Shane argues that this approach is better than the current set-up, which requires riders to purchase their passes before using them. That can be tough for many people who are price sensitive as they may not be able to afford buying something that they may not use.
I’m unaware of any major transit systems in the U.S. that do what Shane is proposing or if the current technology would support it. But it’s an interesting idea and I thought readers here may like to give it a chew.
A look back at USC’s decision this summer to cut a transit subsidy program that allowed employees to purchase $100 monthly Metro passes for $70. Instead, USC now offers employees three free parking passes each month. Nearly 3,100 of USC’s 17,000 employees took advantage of the program, reports the Times’ Laura Nelson. Excerpt:
Transit subsidies “somewhat mitigated USC’s image as the Death Star, just a corporate, soulless place,” said Lisa Schweitzer, who studies transportation and environmental issues as an associate professor at the college’s Sol Price School of Public Policy.
Death Star? Her words, not mine! As the story also reports, this was done as a money-saving move and it’s not certain how many USC employees will stop buying passes without the discount.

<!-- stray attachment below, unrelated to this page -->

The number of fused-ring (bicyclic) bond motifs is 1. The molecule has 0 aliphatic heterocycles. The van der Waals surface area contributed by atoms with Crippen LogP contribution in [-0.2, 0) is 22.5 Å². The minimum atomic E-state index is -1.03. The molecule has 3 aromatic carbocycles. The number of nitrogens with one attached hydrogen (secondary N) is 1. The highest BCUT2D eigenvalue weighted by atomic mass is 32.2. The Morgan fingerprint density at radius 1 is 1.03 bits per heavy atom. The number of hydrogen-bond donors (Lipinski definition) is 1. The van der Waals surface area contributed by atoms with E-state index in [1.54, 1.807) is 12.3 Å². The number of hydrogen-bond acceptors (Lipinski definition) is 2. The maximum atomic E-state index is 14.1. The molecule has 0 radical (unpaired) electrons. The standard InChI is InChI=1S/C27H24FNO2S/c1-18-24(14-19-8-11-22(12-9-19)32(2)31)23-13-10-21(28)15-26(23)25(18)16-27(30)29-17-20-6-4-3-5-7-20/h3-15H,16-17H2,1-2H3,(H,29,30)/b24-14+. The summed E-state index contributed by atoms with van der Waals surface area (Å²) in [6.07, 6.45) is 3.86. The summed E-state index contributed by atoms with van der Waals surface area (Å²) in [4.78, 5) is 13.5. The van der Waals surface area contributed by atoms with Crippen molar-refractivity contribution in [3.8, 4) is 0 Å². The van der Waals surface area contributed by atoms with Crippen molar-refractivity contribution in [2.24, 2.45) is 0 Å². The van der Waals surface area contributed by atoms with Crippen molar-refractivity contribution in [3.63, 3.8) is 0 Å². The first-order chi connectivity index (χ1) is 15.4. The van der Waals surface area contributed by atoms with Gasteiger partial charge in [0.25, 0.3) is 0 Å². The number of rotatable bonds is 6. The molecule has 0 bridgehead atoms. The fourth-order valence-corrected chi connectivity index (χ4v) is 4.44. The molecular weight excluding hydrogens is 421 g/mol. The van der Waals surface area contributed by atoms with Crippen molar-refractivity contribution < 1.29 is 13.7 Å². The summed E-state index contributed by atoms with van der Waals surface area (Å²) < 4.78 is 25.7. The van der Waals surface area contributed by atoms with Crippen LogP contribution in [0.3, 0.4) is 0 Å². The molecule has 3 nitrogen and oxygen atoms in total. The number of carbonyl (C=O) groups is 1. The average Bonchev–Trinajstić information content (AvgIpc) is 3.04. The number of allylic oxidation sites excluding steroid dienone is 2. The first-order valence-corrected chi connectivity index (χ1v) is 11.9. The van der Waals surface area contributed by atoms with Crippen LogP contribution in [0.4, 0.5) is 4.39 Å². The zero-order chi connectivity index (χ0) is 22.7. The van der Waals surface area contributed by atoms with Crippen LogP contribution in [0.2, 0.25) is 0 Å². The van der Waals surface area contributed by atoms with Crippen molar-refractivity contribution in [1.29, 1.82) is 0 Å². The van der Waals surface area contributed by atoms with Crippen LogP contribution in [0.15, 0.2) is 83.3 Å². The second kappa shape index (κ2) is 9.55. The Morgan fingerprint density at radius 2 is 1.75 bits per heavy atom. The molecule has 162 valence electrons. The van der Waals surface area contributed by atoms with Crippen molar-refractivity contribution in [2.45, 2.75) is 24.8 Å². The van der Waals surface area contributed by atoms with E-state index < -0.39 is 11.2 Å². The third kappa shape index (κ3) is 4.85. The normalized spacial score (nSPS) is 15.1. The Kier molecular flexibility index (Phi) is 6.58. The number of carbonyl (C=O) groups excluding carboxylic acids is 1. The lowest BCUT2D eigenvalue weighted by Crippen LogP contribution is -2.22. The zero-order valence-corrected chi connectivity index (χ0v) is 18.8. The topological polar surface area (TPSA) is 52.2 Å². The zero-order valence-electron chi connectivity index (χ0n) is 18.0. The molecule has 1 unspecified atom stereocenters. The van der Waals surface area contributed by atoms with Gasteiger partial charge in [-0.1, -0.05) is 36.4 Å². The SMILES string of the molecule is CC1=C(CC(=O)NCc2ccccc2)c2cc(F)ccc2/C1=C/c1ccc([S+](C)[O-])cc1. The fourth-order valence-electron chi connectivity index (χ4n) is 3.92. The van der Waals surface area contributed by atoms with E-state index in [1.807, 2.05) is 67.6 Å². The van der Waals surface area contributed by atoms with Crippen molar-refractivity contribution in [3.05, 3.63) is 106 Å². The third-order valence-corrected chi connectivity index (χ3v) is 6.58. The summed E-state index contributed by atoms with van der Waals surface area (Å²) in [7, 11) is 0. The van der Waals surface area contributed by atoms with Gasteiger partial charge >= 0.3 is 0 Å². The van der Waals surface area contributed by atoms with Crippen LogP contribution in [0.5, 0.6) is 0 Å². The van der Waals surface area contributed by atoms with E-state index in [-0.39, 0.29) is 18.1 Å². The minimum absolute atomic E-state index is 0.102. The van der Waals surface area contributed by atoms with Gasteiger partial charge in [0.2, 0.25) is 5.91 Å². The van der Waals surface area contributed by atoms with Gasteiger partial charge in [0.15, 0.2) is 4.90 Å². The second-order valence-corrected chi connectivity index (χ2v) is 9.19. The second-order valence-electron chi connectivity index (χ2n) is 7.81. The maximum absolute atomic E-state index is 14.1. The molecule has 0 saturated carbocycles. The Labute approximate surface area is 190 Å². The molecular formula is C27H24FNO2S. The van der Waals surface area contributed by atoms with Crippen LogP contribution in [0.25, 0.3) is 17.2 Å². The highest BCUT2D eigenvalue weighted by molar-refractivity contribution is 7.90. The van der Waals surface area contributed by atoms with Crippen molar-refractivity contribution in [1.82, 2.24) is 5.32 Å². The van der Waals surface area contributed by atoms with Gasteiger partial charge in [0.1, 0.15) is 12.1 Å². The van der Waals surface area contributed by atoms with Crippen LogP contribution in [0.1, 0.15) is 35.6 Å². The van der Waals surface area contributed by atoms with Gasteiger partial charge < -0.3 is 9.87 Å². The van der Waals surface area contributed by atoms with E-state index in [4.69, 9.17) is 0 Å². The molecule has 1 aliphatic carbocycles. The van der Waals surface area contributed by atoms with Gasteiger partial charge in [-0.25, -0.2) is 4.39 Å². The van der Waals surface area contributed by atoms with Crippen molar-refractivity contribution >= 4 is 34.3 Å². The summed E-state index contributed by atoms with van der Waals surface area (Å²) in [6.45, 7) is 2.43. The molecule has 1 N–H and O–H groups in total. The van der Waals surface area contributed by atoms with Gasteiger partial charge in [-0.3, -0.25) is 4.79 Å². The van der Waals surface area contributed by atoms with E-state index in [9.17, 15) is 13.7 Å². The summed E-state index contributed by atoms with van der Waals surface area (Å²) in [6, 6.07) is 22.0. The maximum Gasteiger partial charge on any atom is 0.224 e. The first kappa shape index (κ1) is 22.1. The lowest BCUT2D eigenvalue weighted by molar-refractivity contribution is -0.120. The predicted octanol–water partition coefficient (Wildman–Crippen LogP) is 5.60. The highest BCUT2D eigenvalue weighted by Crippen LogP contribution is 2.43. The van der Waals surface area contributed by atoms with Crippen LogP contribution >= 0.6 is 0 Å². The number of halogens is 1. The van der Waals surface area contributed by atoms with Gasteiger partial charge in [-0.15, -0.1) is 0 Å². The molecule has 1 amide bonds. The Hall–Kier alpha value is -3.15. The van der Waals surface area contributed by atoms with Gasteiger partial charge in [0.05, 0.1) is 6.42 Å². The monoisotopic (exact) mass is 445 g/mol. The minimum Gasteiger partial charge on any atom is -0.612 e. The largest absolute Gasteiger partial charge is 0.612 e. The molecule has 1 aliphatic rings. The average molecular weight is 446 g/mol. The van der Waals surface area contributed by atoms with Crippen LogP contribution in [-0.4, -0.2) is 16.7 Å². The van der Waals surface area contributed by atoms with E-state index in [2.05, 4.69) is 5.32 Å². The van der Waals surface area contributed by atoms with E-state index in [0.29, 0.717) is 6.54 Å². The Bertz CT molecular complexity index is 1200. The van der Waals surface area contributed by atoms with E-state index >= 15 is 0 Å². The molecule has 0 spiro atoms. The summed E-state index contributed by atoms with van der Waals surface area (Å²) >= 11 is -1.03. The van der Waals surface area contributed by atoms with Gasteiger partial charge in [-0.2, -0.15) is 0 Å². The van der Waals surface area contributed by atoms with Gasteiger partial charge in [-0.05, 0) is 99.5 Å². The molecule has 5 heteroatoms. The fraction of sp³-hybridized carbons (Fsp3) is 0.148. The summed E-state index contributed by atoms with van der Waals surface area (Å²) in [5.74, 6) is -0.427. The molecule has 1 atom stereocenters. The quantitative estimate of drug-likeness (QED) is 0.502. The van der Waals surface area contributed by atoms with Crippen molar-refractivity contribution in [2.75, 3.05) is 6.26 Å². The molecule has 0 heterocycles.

Putting aside all that, here’s my PSA: For those interested in taking transit to or from USC, there are three Expo Line stations adjacent to to the campus — and USC showed some real Fight On in getting that Expo Park/USC Station during the project’s planning phase. There are also numerous Metro bus stops near campus, including the 81, 102, 200, 204, 442, 550 and 754 Rapid (maps and timetables here). The Los Angeles Memorial Coliseum — where the famous USC football squad plies its trade — is an easy stroll from the above stations.
If you’re an employer and would like more info about Metro’s transit subsidy program, click here.
Metro will be seeking to meet the agency goal of 35 percent affordable units at joint developments the agency is pursuing at seven locations. This is part of a program to take a more holistic approach to development on properties the agency owns — and extending some of those strategies into surrounding neighborhoods.
All the details are in this staff report below and the pilot sites are on page 10.
We touched on the ridership issue earlier this week as noted by USC’s Lisa Schweitzer in her class’ study of which rail riders were most price sensitive to last year’s fare increase. Gene Maddaus gets straight to the debunking in his lede:
You’ve probably heard that L.A.’s transit system is growing. Young people are embracing urban life, renting lofts in the Arts District and selling their cars so they can take public transportation. And L.A. leaders are adapting to give them what they want, providing WiFi at bus stops and building new rail lines faster than any other city.